The art we create in the Body of Christ, then, isn’t meant to replace Scripture’s centrality in our lives. Rather, the arts are meant to help us emotionally connect to the words of Scripture. Whether visual or poetic or storytelling or musical, the arts help bring color to our imagination as we read the Bible. They help us engage our senses in such a way that we feel we can almost embody the text

Do you remember how you learned the alphabet? I bet it was through a song. By putting melodies or rhythm and rhyme to Scripture, memorization becomes much easier. The Song of Moses illustrates this, as do the Psalms. 

Children and the arts 

But of course, any Sunday School or elementary school teacher could have told you the importance of the arts in their curriculum. When I had the privilege of teaching during Sunday School for four to six year-olds for about five years, I learned that what especially stuck with them were the songs (with a few dance moves thrown in there), the chants, and the storytelling through visuals and crafts. 

Now that I’m a mom of a five-year-old, I’m learning once again that it’s not my lectures about God’s Word that she tends to recite later on. It’s the storybooks and the YouTube animations that retell Bible stories and, of course, the songs. Apparently, children still learn best by singing, as they did in Moses’s day.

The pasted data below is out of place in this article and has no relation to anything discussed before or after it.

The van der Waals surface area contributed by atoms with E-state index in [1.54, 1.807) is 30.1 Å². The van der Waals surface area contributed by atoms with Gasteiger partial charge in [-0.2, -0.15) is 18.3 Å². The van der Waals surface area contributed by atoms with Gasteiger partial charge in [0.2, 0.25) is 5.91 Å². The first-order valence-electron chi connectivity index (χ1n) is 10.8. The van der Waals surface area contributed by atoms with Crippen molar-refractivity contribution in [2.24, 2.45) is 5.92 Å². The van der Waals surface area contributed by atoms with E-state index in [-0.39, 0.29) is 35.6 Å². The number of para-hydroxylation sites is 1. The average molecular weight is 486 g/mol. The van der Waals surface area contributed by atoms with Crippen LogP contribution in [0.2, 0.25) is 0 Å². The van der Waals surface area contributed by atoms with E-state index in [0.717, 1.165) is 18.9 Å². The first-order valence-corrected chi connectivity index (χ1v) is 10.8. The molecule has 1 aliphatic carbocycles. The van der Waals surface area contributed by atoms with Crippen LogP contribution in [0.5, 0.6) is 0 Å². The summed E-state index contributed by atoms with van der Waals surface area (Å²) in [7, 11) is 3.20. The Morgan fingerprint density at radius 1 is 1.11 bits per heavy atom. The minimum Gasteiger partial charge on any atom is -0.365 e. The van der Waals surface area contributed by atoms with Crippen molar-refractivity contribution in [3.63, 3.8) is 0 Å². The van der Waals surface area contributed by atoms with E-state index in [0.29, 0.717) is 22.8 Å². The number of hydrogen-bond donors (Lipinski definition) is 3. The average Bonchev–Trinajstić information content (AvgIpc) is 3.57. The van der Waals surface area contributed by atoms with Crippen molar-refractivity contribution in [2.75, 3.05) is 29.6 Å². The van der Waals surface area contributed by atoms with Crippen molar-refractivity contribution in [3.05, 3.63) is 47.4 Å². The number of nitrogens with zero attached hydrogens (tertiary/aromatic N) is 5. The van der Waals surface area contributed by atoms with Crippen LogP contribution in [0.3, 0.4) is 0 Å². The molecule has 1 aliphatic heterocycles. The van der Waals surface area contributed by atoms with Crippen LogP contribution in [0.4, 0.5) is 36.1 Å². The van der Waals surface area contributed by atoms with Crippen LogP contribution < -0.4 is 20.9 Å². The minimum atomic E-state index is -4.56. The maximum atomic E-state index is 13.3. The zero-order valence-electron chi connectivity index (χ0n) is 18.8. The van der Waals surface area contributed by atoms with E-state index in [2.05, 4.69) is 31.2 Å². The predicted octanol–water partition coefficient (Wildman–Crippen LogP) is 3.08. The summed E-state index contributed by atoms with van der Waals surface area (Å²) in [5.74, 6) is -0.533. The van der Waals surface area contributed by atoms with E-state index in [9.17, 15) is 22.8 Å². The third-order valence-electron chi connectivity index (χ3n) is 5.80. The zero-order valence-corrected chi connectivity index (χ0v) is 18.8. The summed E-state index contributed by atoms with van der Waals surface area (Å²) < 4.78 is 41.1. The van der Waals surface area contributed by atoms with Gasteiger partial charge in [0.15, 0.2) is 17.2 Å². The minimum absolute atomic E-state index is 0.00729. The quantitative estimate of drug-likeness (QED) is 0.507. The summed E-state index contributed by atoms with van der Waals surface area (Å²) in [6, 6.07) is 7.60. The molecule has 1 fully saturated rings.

How can we faithfully teach God’s Word to our children and the next generation? Moses tells us, “You shall teach them diligently to your children, and shall talk of them when you sit in your house, and when you walk by the way, and when you lie down, and when you rise. You shall bind them as a sign on your hand, and they shall be as frontlets between your eyes. You shall write them on the doorposts of your house and on your gates” (Deut. 6:7–9). 

In other words, make the Word of God your constant meditation, conversation, and yes, song. Utilizing the arts and the gazillion children’s Bible resources out there, share his Word with the little people in your life. 

By / Aug 25

Sally Lloyd-Jones joins Russell Moore to talk about her bestselling children's book, The Jesus Storybook Bible. Lloyd-Jones shares ways for parents to engage the hearts and minds of their children with the beautiful story of the Gospel. 

By / Aug 25

Phil Vischer teaches parents how to form the moral imagination of their kids and shares how storytelling can be an effective tool for creating a Biblical framework for imagination and creativity.

By / Aug 25

Russell Moore joins Phil Vischer, Andrew Peterson, Randall Goodgame, and Sally Lloyd-Jones to talk about the power of story and song in parenting and family life.